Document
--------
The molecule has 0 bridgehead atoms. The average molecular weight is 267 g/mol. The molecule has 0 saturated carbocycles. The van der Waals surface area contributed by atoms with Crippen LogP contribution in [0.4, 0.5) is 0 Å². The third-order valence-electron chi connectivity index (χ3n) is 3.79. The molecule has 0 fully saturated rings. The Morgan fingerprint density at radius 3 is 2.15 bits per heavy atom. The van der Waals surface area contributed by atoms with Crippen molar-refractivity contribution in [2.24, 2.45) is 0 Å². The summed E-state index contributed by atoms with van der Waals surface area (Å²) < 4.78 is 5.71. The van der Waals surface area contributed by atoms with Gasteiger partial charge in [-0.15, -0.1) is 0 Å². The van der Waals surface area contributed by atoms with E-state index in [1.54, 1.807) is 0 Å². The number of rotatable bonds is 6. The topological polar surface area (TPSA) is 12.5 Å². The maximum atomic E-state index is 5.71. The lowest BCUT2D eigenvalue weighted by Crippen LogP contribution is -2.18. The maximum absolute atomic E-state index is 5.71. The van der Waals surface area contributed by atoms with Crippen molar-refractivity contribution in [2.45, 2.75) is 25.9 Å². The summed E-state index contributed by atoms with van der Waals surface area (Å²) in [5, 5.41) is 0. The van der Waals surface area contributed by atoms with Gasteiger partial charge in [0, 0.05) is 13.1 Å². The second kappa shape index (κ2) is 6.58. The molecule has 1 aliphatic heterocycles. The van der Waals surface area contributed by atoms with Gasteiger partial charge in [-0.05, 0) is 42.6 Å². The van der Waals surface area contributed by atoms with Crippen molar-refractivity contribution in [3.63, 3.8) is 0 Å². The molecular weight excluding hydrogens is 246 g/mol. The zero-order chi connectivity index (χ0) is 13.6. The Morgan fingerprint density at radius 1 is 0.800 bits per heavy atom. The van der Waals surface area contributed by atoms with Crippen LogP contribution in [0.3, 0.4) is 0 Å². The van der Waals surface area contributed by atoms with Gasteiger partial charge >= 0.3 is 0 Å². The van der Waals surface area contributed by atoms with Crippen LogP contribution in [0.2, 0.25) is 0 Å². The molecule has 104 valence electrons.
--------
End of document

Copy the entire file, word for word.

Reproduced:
The molecule has 0 bridgehead atoms. The average molecular weight is 267 g/mol. The molecule has 0 saturated carbocycles. The van der Waals surface area contributed by atoms with Crippen LogP contribution in [0.4, 0.5) is 0 Å². The third-order valence-electron chi connectivity index (χ3n) is 3.79. The molecule has 0 fully saturated rings. The Morgan fingerprint density at radius 3 is 2.15 bits per heavy atom. The van der Waals surface area contributed by atoms with Crippen molar-refractivity contribution in [2.24, 2.45) is 0 Å². The summed E-state index contributed by atoms with van der Waals surface area (Å²) < 4.78 is 5.71. The van der Waals surface area contributed by atoms with Gasteiger partial charge in [-0.15, -0.1) is 0 Å². The van der Waals surface area contributed by atoms with E-state index in [1.54, 1.807) is 0 Å². The number of rotatable bonds is 6. The topological polar surface area (TPSA) is 12.5 Å². The maximum atomic E-state index is 5.71. The lowest BCUT2D eigenvalue weighted by Crippen LogP contribution is -2.18. The maximum absolute atomic E-state index is 5.71. The van der Waals surface area contributed by atoms with Crippen molar-refractivity contribution in [2.45, 2.75) is 25.9 Å². The summed E-state index contributed by atoms with van der Waals surface area (Å²) in [5, 5.41) is 0. The van der Waals surface area contributed by atoms with Gasteiger partial charge in [0, 0.05) is 13.1 Å². The second kappa shape index (κ2) is 6.58. The molecule has 1 aliphatic heterocycles. The van der Waals surface area contributed by atoms with Gasteiger partial charge in [-0.05, 0) is 42.6 Å². The van der Waals surface area contributed by atoms with Crippen molar-refractivity contribution in [3.63, 3.8) is 0 Å². The molecular weight excluding hydrogens is 246 g/mol. The zero-order chi connectivity index (χ0) is 13.6. The Morgan fingerprint density at radius 1 is 0.800 bits per heavy atom. The van der Waals surface area contributed by atoms with Crippen LogP contribution in [0.3, 0.4) is 0 Å². The van der Waals surface area contributed by atoms with Gasteiger partial charge >= 0.3 is 0 Å². The van der Waals surface area contributed by atoms with Crippen LogP contribution in [0.2, 0.25) is 0 Å². The molecule has 104 valence electrons.